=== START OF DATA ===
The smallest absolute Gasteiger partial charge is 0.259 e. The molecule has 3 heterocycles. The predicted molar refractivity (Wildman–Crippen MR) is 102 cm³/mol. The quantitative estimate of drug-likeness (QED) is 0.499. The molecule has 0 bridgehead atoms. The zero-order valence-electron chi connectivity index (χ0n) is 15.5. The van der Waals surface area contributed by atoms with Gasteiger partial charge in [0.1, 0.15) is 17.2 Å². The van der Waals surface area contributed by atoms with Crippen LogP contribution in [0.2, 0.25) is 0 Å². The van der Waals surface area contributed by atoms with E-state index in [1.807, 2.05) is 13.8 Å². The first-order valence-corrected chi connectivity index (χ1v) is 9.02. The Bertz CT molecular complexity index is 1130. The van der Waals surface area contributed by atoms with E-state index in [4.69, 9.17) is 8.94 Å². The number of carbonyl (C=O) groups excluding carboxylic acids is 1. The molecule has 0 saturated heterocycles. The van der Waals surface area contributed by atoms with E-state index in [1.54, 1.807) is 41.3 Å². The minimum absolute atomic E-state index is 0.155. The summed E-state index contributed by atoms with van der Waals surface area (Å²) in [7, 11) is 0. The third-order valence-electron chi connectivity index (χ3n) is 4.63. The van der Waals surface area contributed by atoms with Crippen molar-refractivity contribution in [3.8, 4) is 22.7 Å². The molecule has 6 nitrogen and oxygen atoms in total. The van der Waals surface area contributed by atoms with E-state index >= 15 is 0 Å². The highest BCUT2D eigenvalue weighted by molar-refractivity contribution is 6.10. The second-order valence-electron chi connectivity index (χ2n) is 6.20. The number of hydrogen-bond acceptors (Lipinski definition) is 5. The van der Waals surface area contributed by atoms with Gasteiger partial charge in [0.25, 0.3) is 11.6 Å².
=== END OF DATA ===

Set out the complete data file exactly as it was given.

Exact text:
The smallest absolute Gasteiger partial charge is 0.259 e. The molecule has 3 heterocycles. The predicted molar refractivity (Wildman–Crippen MR) is 102 cm³/mol. The quantitative estimate of drug-likeness (QED) is 0.499. The molecule has 0 bridgehead atoms. The zero-order valence-electron chi connectivity index (χ0n) is 15.5. The van der Waals surface area contributed by atoms with Gasteiger partial charge in [0.1, 0.15) is 17.2 Å². The van der Waals surface area contributed by atoms with Crippen LogP contribution in [0.2, 0.25) is 0 Å². The van der Waals surface area contributed by atoms with E-state index in [1.807, 2.05) is 13.8 Å². The first-order valence-corrected chi connectivity index (χ1v) is 9.02. The Bertz CT molecular complexity index is 1130. The van der Waals surface area contributed by atoms with E-state index in [4.69, 9.17) is 8.94 Å². The number of carbonyl (C=O) groups excluding carboxylic acids is 1. The molecule has 0 saturated heterocycles. The van der Waals surface area contributed by atoms with E-state index in [1.54, 1.807) is 41.3 Å². The minimum absolute atomic E-state index is 0.155. The summed E-state index contributed by atoms with van der Waals surface area (Å²) in [7, 11) is 0. The third-order valence-electron chi connectivity index (χ3n) is 4.63. The van der Waals surface area contributed by atoms with Crippen molar-refractivity contribution in [3.8, 4) is 22.7 Å². The molecule has 6 nitrogen and oxygen atoms in total. The van der Waals surface area contributed by atoms with E-state index >= 15 is 0 Å². The highest BCUT2D eigenvalue weighted by molar-refractivity contribution is 6.10. The second-order valence-electron chi connectivity index (χ2n) is 6.20. The number of hydrogen-bond acceptors (Lipinski definition) is 5. The van der Waals surface area contributed by atoms with Gasteiger partial charge in [0.25, 0.3) is 11.6 Å².